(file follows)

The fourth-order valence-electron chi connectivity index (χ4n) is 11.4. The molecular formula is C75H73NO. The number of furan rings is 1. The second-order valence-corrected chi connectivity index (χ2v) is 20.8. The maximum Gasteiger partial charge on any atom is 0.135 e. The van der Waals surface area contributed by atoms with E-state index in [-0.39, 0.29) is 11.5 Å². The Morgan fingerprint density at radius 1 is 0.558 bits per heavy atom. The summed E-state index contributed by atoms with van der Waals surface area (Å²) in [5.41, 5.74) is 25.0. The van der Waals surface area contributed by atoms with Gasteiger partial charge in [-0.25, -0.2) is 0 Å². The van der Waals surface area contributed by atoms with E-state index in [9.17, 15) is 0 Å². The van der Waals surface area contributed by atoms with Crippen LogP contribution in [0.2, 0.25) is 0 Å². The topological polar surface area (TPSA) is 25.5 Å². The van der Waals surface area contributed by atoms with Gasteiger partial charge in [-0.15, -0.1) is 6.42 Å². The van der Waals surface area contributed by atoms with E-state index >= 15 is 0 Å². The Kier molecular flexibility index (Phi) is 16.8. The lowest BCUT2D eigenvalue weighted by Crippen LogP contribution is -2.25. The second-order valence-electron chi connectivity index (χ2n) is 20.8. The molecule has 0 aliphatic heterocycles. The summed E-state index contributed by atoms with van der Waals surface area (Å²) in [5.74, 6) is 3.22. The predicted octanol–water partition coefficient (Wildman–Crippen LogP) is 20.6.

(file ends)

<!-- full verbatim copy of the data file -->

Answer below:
The fourth-order valence-electron chi connectivity index (χ4n) is 11.4. The molecular formula is C75H73NO. The number of furan rings is 1. The second-order valence-corrected chi connectivity index (χ2v) is 20.8. The maximum Gasteiger partial charge on any atom is 0.135 e. The van der Waals surface area contributed by atoms with E-state index in [-0.39, 0.29) is 11.5 Å². The Morgan fingerprint density at radius 1 is 0.558 bits per heavy atom. The summed E-state index contributed by atoms with van der Waals surface area (Å²) in [5.41, 5.74) is 25.0. The van der Waals surface area contributed by atoms with Gasteiger partial charge in [-0.25, -0.2) is 0 Å². The van der Waals surface area contributed by atoms with E-state index in [9.17, 15) is 0 Å². The van der Waals surface area contributed by atoms with Crippen LogP contribution in [0.2, 0.25) is 0 Å². The topological polar surface area (TPSA) is 25.5 Å². The van der Waals surface area contributed by atoms with Gasteiger partial charge in [-0.15, -0.1) is 6.42 Å². The van der Waals surface area contributed by atoms with E-state index >= 15 is 0 Å². The Kier molecular flexibility index (Phi) is 16.8. The lowest BCUT2D eigenvalue weighted by Crippen LogP contribution is -2.25. The second-order valence-electron chi connectivity index (χ2n) is 20.8. The molecule has 0 aliphatic heterocycles. The summed E-state index contributed by atoms with van der Waals surface area (Å²) in [5.74, 6) is 3.22. The predicted octanol–water partition coefficient (Wildman–Crippen LogP) is 20.6.